Public education: Taxpayer rights, and school choice saves money

The Cato Institute’s Neal McCluskey wrote an article titled, “Taxpayers Have Rights, Too,” where he addressed the so-called “right” of public sector union collective bargaining. At the end of the article he addresses the additional problem that comes with politicalized schools – which is the unavoidable result of having government control education (emphasis is mine):

“Even more central to equally respecting all people’s rights, though, is that the best an elected body can do is represent the majority of taxpayers. Any taxpayers who disagree will have their rights to freely come to terms with those whom they employ violated.

Notably, the impossibility of protecting everyone’s rights is a problem when it comes to not just public-school employment, but anything people can conceivably disagree about, whether it’s the teaching of evolution, reading The Adventures of Huckleberry Finn, or choosing a school mascot. As long as government decides such things, people’s rights to determine for themselves what their children will learn, or with what educators they will associate, will be violated.

The solution to this is freedom: Let people decide for themselves with whom they will do business and under what terms, and everyone’s rights will be on an equal footing. It would be an especially easy thing to do in education, where private schools already educate millions of children and would proliferate if they didn’t have to compete with ‘free’ alternatives.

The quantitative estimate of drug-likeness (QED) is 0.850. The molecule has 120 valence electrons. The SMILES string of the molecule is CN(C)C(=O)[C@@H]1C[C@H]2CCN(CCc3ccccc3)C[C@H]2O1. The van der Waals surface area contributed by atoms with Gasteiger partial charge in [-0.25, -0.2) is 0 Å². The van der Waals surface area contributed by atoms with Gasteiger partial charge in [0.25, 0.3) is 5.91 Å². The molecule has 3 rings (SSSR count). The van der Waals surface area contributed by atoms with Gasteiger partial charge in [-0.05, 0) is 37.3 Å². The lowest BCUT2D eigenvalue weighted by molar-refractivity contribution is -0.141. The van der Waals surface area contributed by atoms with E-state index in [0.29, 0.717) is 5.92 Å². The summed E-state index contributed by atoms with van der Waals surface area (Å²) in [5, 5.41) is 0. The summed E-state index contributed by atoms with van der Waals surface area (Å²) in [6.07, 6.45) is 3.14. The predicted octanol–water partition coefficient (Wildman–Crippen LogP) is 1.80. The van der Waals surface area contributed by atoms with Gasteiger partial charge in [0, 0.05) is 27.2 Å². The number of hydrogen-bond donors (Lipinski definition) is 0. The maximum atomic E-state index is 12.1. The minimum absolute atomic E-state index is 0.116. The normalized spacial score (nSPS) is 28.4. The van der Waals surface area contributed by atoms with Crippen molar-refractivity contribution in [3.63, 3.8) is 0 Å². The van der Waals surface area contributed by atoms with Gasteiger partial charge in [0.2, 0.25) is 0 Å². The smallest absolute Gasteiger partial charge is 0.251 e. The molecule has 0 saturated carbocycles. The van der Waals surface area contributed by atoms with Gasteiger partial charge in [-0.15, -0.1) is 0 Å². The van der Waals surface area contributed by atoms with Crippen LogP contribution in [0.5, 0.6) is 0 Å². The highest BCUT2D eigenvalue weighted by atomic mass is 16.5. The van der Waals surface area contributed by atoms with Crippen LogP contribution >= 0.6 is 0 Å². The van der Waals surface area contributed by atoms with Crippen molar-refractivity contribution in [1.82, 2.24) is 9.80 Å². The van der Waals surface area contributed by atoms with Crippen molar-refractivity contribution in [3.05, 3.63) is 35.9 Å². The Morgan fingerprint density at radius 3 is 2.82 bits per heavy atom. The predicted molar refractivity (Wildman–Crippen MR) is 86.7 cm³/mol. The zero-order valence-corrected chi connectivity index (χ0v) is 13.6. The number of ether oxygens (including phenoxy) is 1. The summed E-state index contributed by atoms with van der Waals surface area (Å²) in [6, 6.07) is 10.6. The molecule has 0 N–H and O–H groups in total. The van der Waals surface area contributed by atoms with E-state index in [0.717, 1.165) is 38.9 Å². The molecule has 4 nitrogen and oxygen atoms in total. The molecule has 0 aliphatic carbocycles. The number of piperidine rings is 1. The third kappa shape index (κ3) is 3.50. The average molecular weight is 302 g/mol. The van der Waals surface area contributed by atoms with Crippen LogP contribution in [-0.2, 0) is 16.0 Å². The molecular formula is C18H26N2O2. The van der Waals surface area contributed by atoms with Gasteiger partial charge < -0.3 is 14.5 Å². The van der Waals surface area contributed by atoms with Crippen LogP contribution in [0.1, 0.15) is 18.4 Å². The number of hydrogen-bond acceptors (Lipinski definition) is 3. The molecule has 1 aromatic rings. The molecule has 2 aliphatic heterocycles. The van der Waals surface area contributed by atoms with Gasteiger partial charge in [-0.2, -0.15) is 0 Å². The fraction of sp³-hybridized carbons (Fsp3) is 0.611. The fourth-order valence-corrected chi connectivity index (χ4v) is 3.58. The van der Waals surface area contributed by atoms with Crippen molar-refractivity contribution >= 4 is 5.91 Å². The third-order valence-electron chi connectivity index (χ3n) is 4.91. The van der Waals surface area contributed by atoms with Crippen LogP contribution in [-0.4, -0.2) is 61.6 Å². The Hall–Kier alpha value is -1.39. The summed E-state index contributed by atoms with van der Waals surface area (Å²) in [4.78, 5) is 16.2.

Unfortunately, there are two major obstacles in the way: education politics, and the teachers’ unions that dominate it. To equally respect everyone’s rights, politicians would have to end the public schooling monopoly, setting both educators and parents free. But that would decimate union power, and all their current rhetoric about rights notwithstanding, unions would fight madly to keep that from happening.

On that topic – Terry Paulson writes this at

“Maybe it’s time ‘we the people’ just blew our educational system wide open, and I don’t mean improve the Department of Education. Improvements are for wimps. I mean abolish it. Deep six it. Eliminate, toss, obliterate it; give it the old heave-ho; force it to walk the plank. It is broken and it’s wasting money our government doesn’t have while limiting education of our young people.

Continuing studies by the Pacific Research Institute have found that there are proven options that cost less, produce better results and keep and reward the best teachers and schools. It’s time we do more than read about what other countries are doing to become more American than America.”

Kyle Olson at notes the cost-savings potential of school choice:

“Former presidential advisor and best-selling author Dick Morris believes that newly elected Republican legislators in Michigan, Indiana, Pennsylvania and other states will explore school choice options to help remedy huge budget deficits.

In an interview with EAGtv, Morris said the failures of the nation’s public education system are obvious, and are tied to a lack of competition and choice inherent in the capitalistic system America was founded on. The reality of enormous state budget deficits will force newly elected lawmakers to return to those principles, Morris said.

‘They are going to say Well, do I want to spend $13,000 per student in a public school, or a better education at $8,000 in a charter school,’ Morris told EAGtv. ‘I think they are going to see the value of the $8,000.'”